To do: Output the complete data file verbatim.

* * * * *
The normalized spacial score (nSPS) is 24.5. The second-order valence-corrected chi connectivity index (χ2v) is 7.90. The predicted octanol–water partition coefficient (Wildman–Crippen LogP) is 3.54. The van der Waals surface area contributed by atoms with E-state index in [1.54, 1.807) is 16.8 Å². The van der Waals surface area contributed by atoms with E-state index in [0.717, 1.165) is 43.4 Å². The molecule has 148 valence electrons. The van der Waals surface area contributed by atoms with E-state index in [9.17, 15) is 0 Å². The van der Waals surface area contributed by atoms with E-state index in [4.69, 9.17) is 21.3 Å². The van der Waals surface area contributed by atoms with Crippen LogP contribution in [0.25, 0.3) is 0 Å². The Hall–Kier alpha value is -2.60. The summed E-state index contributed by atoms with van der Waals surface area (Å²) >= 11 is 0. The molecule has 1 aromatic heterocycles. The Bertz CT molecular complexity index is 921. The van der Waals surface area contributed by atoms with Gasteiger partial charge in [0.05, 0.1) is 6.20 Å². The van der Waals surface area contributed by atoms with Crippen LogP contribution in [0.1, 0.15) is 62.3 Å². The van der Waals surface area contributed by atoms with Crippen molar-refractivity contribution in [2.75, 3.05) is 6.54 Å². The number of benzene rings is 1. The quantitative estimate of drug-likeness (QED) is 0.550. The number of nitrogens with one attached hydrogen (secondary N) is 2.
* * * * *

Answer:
The normalized spacial score (nSPS) is 24.5. The second-order valence-corrected chi connectivity index (χ2v) is 7.90. The predicted octanol–water partition coefficient (Wildman–Crippen LogP) is 3.54. The van der Waals surface area contributed by atoms with E-state index in [1.54, 1.807) is 16.8 Å². The van der Waals surface area contributed by atoms with E-state index in [0.717, 1.165) is 43.4 Å². The molecule has 148 valence electrons. The van der Waals surface area contributed by atoms with E-state index in [9.17, 15) is 0 Å². The van der Waals surface area contributed by atoms with E-state index in [4.69, 9.17) is 21.3 Å². The van der Waals surface area contributed by atoms with Crippen LogP contribution in [0.25, 0.3) is 0 Å². The Hall–Kier alpha value is -2.60. The summed E-state index contributed by atoms with van der Waals surface area (Å²) >= 11 is 0. The molecule has 1 aromatic heterocycles. The Bertz CT molecular complexity index is 921. The van der Waals surface area contributed by atoms with Gasteiger partial charge in [0.05, 0.1) is 6.20 Å². The van der Waals surface area contributed by atoms with Crippen LogP contribution in [0.1, 0.15) is 62.3 Å². The van der Waals surface area contributed by atoms with Crippen molar-refractivity contribution in [2.75, 3.05) is 6.54 Å². The number of benzene rings is 1. The quantitative estimate of drug-likeness (QED) is 0.550. The number of nitrogens with one attached hydrogen (secondary N) is 2.